The Slavic Cultural Club tells a story of community support and how it stands stronger twelve months later.
By Kathryn Williams / News Reporter
Most interviews conducted in Fall 2022
At the time of the first airstrikes on Ukraine’s capital on Feb. 24 of 2022, alumna Yuliia Antonova, from Kyiv, had just started her last semester of Art History studies at JCU.
Antonova said she felt “helpless” at that time, in a “severe emotional distress.” Her bank in Ukraine stopped operations, which prevented her from accessing her accounts. Most Russian and Ukrainian banks ceased to function, which prevented anyone from obtaining money regardless of their location.
Her family decided to stay in Kyiv and had no intentions to leave, she said.
“We have this sentiment that we have to [stay], and hope is what keeps people,” Antonova said. “We genuinely love it here, and everyone hopes the war will end soon, and Ukraine will gain all the territories back.”
The Slavic Cultural Club at JCU had been formed just weeks before Russia’s President, Vladimir V. Putin ordered the invasion on Kyiv. The club quickly sprang into action with the support from JCU’s Office of Community Service and STAND club, organizing donation drives of canned and nonperishable foods as well as clothing to Rome and Ukraine.
Antonova, who had co-founded the club and served as Secretary, said the Slavic Cultural Club and JCU Administration provided aid to Ukrainian and Russian students whose families remained in Ukraine. The club also hosted a session to provide emotional support for students affected, following the announcement of airstrikes in Kyiv.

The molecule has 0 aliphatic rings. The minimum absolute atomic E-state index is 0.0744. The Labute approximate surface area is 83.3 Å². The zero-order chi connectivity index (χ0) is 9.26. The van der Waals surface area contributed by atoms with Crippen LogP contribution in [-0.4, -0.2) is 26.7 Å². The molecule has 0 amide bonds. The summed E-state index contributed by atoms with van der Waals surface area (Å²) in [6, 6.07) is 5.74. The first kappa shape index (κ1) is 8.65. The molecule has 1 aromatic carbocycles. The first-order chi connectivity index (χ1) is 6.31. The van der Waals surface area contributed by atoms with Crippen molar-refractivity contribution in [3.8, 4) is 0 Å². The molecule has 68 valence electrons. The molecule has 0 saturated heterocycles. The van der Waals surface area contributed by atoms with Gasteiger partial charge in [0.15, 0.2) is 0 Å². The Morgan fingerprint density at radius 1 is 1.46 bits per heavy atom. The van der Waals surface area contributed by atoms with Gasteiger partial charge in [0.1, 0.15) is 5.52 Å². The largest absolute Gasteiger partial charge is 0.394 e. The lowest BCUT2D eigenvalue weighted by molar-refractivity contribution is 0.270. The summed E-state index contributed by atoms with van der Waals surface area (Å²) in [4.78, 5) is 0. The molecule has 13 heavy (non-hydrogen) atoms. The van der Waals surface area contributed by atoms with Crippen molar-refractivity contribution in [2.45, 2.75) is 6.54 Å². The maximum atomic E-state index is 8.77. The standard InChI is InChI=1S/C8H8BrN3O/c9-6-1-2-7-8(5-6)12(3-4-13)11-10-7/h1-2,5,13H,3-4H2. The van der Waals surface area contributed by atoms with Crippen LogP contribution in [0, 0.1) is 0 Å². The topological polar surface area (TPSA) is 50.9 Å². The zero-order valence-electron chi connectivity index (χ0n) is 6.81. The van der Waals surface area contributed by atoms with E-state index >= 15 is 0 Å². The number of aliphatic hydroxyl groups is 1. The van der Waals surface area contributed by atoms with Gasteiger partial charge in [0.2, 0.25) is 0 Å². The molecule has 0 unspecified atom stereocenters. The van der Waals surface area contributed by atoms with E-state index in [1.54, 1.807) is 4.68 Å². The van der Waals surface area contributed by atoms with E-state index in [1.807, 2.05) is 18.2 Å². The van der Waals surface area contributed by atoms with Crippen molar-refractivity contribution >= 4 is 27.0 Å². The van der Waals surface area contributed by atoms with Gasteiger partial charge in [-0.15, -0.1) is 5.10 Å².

JCU alumna, Daria Kozlova, was also in her senior year at JCU and about to graduate in Political and Social Sciences. As the club’s president at the time, she took donations to the Poland-Ukraine border. Kozlova traveled with the donations collected from campus with the help from JCU’s Office of Community Service. Other donations were also distributed to the Office of Community Service’s partner charities including Croce Rossa, Caritas, Italiana, Agenzia Scalabriniana, and INTERSOS.
Both Antonova and the current club’s president, Arina-Mariia Polishchuck, said they received residential accommodation through the Housing Department at JCU.
“At JCU, we are being mindful, checking up with students, and making ourselves available for students in need,” said JCU’s Dean of Students, Carla Wiegers.
Dean Wiegers said that students in any “extenuating circumstances” could reach out to the Financial Aid Office for support. Assessing how students qualify for aid is a “case-by-case basis,” she said. Students were also offered free meal plans and English translators to accompany students for Italian immigration and banking appointments, from the Housing Office and Student Services.
The Office of Health and Wellbeing also provided counseling services. With five on-site counselors located in the Gianicolo Residence Hall, Dean Wiegers encouraged students to reach out through email at email@example.com to set up an appointment. This office also can assist students in connecting with external resources from JCU when necessary.
After a year of war casualties, as of March 12, the Office of the United Nations High Commissioner for Human Rights (OHCHR) verified 8,231 civilian deaths and 13,734 civilians injured in Ukraine. However, the OHCHR estimates these figures are much higher.